Therefore, a method and apparatus are needed that allows the controller to change operation in response to the type of probe attached. This method and apparatus should also reduce temperature overshoot and oscillation while initiating and applying treatment.
A method and apparatus control the power output to a probe to maintain a target temperature. The probe is part of a system including a means for connecting a probe to a controller. The probe has a thermal element and a temperature sensor. The temperature sensor provides a sensed temperature. The method and apparatus allows the system and the controller to more effectively accommodate different types of probes by providing at least one selectable probe setting for the probes. The controller modifies its operation in response to the selected probe setting. In this way, the power output of the probe is more effectively controlled to maintain the target temperature.
A memory provides at least one set of probe settings. The set includes at least one gain parameter and corresponds to predetermined operating characteristics for a probe. A target temperature is received. A first probe setting corresponding to a desired set of operating characteristics for a probe is also received. A set of probe settings is selected in response to the first probe setting. An error signal is generated by comparing the sensed temperature to the target temperature. An output control signal is determined by applying a control function to the error signal. The control function uses the gain parameter from the selected set of probe settings. An amount of power is supplied to the thermal element in response to the output control signal.
For a better understanding of the invention, reference should be made to the following detailed description taken in conjunction with the accompanying drawings, in which:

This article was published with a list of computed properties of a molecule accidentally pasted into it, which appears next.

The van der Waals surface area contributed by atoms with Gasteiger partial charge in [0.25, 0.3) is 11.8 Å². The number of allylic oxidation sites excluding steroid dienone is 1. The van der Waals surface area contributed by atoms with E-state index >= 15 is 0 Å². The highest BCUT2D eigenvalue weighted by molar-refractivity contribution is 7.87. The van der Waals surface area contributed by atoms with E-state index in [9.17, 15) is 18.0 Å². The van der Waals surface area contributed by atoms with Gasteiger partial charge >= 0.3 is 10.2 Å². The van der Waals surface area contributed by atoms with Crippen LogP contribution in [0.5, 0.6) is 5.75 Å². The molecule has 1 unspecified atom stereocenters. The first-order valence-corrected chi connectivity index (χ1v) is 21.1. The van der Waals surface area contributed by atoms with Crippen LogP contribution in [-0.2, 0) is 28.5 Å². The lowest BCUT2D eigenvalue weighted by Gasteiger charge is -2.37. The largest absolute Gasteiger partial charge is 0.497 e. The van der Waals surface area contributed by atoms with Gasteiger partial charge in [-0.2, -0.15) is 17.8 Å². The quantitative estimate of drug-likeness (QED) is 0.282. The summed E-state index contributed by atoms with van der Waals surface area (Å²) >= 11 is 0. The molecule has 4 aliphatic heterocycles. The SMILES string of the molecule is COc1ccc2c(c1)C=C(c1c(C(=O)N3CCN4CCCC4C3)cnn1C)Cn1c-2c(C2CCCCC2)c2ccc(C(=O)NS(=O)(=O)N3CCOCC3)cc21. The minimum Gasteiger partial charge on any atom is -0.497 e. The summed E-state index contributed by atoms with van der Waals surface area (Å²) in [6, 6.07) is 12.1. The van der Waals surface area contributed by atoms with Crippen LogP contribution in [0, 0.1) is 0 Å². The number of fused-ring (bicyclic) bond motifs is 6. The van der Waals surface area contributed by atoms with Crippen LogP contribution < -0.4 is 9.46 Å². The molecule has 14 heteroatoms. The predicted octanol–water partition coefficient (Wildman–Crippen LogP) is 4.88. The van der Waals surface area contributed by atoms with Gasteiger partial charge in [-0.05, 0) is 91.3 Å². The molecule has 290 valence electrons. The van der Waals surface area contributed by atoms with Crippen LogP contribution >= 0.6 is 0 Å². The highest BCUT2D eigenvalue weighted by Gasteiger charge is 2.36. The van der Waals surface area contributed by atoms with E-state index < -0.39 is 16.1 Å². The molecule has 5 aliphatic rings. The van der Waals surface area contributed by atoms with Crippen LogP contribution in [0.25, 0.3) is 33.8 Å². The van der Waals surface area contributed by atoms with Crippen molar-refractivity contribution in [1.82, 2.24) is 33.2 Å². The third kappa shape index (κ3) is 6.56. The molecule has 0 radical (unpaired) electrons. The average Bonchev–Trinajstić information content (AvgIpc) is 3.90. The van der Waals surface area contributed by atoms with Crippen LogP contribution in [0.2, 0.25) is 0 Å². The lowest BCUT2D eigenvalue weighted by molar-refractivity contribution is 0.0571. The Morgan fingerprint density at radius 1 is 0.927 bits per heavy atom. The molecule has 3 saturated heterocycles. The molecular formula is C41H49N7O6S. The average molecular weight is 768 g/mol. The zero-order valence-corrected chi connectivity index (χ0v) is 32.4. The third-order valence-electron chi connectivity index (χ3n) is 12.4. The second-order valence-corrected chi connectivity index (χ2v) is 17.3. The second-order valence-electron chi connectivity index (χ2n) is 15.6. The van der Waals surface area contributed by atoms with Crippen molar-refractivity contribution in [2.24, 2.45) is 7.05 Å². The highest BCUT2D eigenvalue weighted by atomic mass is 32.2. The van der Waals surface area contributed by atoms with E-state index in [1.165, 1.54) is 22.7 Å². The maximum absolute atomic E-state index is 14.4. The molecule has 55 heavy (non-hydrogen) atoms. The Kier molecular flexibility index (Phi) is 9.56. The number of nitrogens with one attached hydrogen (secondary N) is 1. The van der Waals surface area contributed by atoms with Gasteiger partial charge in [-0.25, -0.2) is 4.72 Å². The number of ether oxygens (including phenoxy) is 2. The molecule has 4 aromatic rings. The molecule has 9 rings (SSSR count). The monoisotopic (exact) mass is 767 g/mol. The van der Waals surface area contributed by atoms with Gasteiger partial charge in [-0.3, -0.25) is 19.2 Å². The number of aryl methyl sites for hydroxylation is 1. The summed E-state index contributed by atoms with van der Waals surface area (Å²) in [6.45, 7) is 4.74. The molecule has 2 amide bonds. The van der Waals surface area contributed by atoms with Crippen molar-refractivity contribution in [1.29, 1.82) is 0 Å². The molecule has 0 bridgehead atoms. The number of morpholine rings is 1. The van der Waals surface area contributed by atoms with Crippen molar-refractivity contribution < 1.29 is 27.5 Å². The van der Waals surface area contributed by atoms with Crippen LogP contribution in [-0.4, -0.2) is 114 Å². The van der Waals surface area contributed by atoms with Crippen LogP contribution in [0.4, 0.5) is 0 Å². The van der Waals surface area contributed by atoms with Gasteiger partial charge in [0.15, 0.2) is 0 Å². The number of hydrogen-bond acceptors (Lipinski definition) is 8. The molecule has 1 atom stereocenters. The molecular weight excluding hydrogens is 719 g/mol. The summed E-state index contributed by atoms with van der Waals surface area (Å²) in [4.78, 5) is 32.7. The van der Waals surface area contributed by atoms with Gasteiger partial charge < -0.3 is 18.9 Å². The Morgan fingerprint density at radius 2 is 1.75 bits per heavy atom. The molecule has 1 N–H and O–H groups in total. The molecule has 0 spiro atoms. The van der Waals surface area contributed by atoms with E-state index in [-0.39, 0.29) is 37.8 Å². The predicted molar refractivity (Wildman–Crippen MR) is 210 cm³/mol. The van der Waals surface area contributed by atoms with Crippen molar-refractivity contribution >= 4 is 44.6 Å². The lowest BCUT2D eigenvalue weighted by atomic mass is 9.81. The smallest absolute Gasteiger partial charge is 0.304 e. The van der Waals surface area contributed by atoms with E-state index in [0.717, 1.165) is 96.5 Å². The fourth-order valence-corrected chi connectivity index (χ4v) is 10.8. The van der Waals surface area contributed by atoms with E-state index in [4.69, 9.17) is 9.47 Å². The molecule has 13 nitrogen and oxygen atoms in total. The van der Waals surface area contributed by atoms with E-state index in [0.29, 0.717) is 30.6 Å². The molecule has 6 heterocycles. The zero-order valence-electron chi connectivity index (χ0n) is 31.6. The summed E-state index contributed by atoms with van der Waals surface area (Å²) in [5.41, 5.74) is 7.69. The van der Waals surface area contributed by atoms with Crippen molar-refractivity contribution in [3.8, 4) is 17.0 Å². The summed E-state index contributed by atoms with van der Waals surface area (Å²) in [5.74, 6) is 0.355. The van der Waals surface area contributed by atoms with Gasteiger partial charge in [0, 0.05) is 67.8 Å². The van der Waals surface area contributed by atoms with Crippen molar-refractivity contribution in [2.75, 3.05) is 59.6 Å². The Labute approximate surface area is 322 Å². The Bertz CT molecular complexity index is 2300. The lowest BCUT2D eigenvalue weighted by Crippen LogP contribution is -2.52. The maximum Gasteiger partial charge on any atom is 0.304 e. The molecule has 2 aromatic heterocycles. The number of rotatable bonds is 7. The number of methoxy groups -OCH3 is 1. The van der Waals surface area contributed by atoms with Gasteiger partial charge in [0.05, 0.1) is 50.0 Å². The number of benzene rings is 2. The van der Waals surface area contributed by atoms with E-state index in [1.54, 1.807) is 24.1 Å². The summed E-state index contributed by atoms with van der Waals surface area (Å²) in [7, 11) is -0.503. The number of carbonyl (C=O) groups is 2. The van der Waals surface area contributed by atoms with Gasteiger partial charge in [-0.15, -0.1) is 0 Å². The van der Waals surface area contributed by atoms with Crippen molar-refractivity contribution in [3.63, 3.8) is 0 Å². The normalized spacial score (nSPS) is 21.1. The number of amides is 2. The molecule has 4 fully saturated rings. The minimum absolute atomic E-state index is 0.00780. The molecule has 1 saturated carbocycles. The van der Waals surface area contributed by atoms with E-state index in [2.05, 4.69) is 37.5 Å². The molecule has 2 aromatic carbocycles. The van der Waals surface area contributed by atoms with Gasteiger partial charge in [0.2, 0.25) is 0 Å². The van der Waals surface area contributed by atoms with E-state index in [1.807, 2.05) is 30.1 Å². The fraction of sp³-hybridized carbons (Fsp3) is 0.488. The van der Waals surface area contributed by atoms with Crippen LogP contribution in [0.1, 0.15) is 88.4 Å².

FIG. 1 illustrates a controller and probe in accordance with an embodiment of the present invention;
FIG. 2 illustrates the controller of FIG. 1 in accordance with an embodiment of the present invention;
FIG. 3 illustrates an exemplary table, stored in the memory of FIG. 2, associating a particular probe setting with a particular switch position;
FIG. 4 illustrates one embodiment of a proportional-integral-derivative (PID) control function of the present invention;
FIG. 5 illustrates an embodiment of the derivative operation of FIG. 4;
FIG. 6 illustrates a second embodiment of a PID control function of the present invention;
FIG. 7 illustrates a third embodiment of a PID control function of the present invention;
FIG. 8 is a flowchart of the PID control function of FIG. 4;
FIG. 9 is a flowchart of the derivative operation of FIG. 5 that is used in step 128 of FIG. 8;
FIG. 10 is a flowchart of an antiwindup function;
FIG. 11 is a flowchart of an alternate embodiment of an antiwindup function;